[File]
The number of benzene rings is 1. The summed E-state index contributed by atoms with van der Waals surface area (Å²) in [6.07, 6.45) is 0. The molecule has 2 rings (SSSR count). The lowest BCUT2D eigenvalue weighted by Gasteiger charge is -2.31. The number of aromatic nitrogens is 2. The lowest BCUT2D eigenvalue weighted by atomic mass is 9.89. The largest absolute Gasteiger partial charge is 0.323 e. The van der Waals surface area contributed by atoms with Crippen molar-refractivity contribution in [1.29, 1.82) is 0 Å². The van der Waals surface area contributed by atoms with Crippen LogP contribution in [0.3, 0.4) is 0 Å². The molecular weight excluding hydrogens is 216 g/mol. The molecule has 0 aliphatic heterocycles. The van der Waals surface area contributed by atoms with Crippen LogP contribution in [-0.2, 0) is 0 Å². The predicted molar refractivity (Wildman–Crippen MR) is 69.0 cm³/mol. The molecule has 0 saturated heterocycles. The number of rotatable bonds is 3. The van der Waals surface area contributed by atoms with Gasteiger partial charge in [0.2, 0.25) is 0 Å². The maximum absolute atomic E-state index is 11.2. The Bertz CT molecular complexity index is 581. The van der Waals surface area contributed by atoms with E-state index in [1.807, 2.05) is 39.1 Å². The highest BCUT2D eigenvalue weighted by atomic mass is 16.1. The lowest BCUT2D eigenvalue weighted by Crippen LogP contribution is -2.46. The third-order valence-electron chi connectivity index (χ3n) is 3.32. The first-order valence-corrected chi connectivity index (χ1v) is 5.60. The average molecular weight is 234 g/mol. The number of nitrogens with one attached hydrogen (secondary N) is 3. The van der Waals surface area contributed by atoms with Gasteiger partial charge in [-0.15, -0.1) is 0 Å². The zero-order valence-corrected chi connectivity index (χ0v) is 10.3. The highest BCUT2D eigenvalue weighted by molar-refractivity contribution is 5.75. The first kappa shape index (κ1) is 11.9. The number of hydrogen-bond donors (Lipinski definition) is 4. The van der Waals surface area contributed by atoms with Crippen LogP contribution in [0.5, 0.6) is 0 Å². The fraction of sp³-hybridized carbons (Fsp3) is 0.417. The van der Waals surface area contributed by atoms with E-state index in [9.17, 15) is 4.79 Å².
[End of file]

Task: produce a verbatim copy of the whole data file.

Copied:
The number of benzene rings is 1. The summed E-state index contributed by atoms with van der Waals surface area (Å²) in [6.07, 6.45) is 0. The molecule has 2 rings (SSSR count). The lowest BCUT2D eigenvalue weighted by Gasteiger charge is -2.31. The number of aromatic nitrogens is 2. The lowest BCUT2D eigenvalue weighted by atomic mass is 9.89. The largest absolute Gasteiger partial charge is 0.323 e. The van der Waals surface area contributed by atoms with Crippen molar-refractivity contribution in [1.29, 1.82) is 0 Å². The van der Waals surface area contributed by atoms with Crippen LogP contribution in [0.3, 0.4) is 0 Å². The molecular weight excluding hydrogens is 216 g/mol. The molecule has 0 aliphatic heterocycles. The van der Waals surface area contributed by atoms with Crippen LogP contribution in [-0.2, 0) is 0 Å². The predicted molar refractivity (Wildman–Crippen MR) is 69.0 cm³/mol. The molecule has 0 saturated heterocycles. The number of rotatable bonds is 3. The van der Waals surface area contributed by atoms with Gasteiger partial charge in [0.2, 0.25) is 0 Å². The maximum absolute atomic E-state index is 11.2. The Bertz CT molecular complexity index is 581. The van der Waals surface area contributed by atoms with E-state index in [1.807, 2.05) is 39.1 Å². The highest BCUT2D eigenvalue weighted by atomic mass is 16.1. The lowest BCUT2D eigenvalue weighted by Crippen LogP contribution is -2.46. The third-order valence-electron chi connectivity index (χ3n) is 3.32. The first-order valence-corrected chi connectivity index (χ1v) is 5.60. The average molecular weight is 234 g/mol. The number of nitrogens with one attached hydrogen (secondary N) is 3. The van der Waals surface area contributed by atoms with Gasteiger partial charge in [-0.15, -0.1) is 0 Å². The zero-order valence-corrected chi connectivity index (χ0v) is 10.3. The highest BCUT2D eigenvalue weighted by molar-refractivity contribution is 5.75. The first kappa shape index (κ1) is 11.9. The number of hydrogen-bond donors (Lipinski definition) is 4. The van der Waals surface area contributed by atoms with Crippen LogP contribution in [0.5, 0.6) is 0 Å². The fraction of sp³-hybridized carbons (Fsp3) is 0.417. The van der Waals surface area contributed by atoms with E-state index in [9.17, 15) is 4.79 Å².